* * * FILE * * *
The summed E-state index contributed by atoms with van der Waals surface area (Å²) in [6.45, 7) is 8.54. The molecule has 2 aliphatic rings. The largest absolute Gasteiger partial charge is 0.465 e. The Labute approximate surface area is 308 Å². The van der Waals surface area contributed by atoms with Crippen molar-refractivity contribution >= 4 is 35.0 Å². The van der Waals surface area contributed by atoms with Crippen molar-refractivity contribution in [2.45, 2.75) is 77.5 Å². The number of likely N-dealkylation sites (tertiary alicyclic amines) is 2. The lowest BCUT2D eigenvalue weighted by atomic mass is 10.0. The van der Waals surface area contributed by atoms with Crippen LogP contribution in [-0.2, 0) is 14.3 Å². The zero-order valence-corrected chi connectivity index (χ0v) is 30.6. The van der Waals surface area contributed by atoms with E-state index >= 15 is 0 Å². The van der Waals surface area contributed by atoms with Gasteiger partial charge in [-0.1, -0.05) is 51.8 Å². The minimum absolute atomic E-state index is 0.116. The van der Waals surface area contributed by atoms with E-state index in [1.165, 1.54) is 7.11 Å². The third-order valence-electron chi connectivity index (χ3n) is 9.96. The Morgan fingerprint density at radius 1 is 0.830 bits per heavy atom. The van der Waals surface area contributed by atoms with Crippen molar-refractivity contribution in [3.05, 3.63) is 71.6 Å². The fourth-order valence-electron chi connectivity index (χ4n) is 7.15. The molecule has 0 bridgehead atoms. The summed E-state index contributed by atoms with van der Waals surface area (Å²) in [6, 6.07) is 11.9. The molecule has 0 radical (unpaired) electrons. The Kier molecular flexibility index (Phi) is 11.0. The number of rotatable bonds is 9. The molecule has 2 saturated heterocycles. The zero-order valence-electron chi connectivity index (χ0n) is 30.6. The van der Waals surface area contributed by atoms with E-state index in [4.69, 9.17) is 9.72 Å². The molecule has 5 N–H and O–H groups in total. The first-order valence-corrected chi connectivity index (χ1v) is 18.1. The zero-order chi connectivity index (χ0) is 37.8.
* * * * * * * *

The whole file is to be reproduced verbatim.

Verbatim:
The summed E-state index contributed by atoms with van der Waals surface area (Å²) in [6.45, 7) is 8.54. The molecule has 2 aliphatic rings. The largest absolute Gasteiger partial charge is 0.465 e. The Labute approximate surface area is 308 Å². The van der Waals surface area contributed by atoms with Crippen molar-refractivity contribution >= 4 is 35.0 Å². The van der Waals surface area contributed by atoms with Crippen molar-refractivity contribution in [2.45, 2.75) is 77.5 Å². The number of likely N-dealkylation sites (tertiary alicyclic amines) is 2. The lowest BCUT2D eigenvalue weighted by atomic mass is 10.0. The van der Waals surface area contributed by atoms with Crippen LogP contribution in [-0.2, 0) is 14.3 Å². The zero-order valence-corrected chi connectivity index (χ0v) is 30.6. The van der Waals surface area contributed by atoms with E-state index >= 15 is 0 Å². The van der Waals surface area contributed by atoms with Gasteiger partial charge in [-0.1, -0.05) is 51.8 Å². The minimum absolute atomic E-state index is 0.116. The van der Waals surface area contributed by atoms with E-state index in [1.165, 1.54) is 7.11 Å². The third-order valence-electron chi connectivity index (χ3n) is 9.96. The Morgan fingerprint density at radius 1 is 0.830 bits per heavy atom. The van der Waals surface area contributed by atoms with Crippen molar-refractivity contribution in [3.05, 3.63) is 71.6 Å². The fourth-order valence-electron chi connectivity index (χ4n) is 7.15. The molecule has 0 bridgehead atoms. The summed E-state index contributed by atoms with van der Waals surface area (Å²) in [6, 6.07) is 11.9. The molecule has 0 radical (unpaired) electrons. The Kier molecular flexibility index (Phi) is 11.0. The number of rotatable bonds is 9. The molecule has 2 saturated heterocycles. The zero-order valence-electron chi connectivity index (χ0n) is 30.6. The van der Waals surface area contributed by atoms with E-state index in [4.69, 9.17) is 9.72 Å². The molecule has 5 N–H and O–H groups in total. The first-order valence-corrected chi connectivity index (χ1v) is 18.1. The zero-order chi connectivity index (χ0) is 37.8.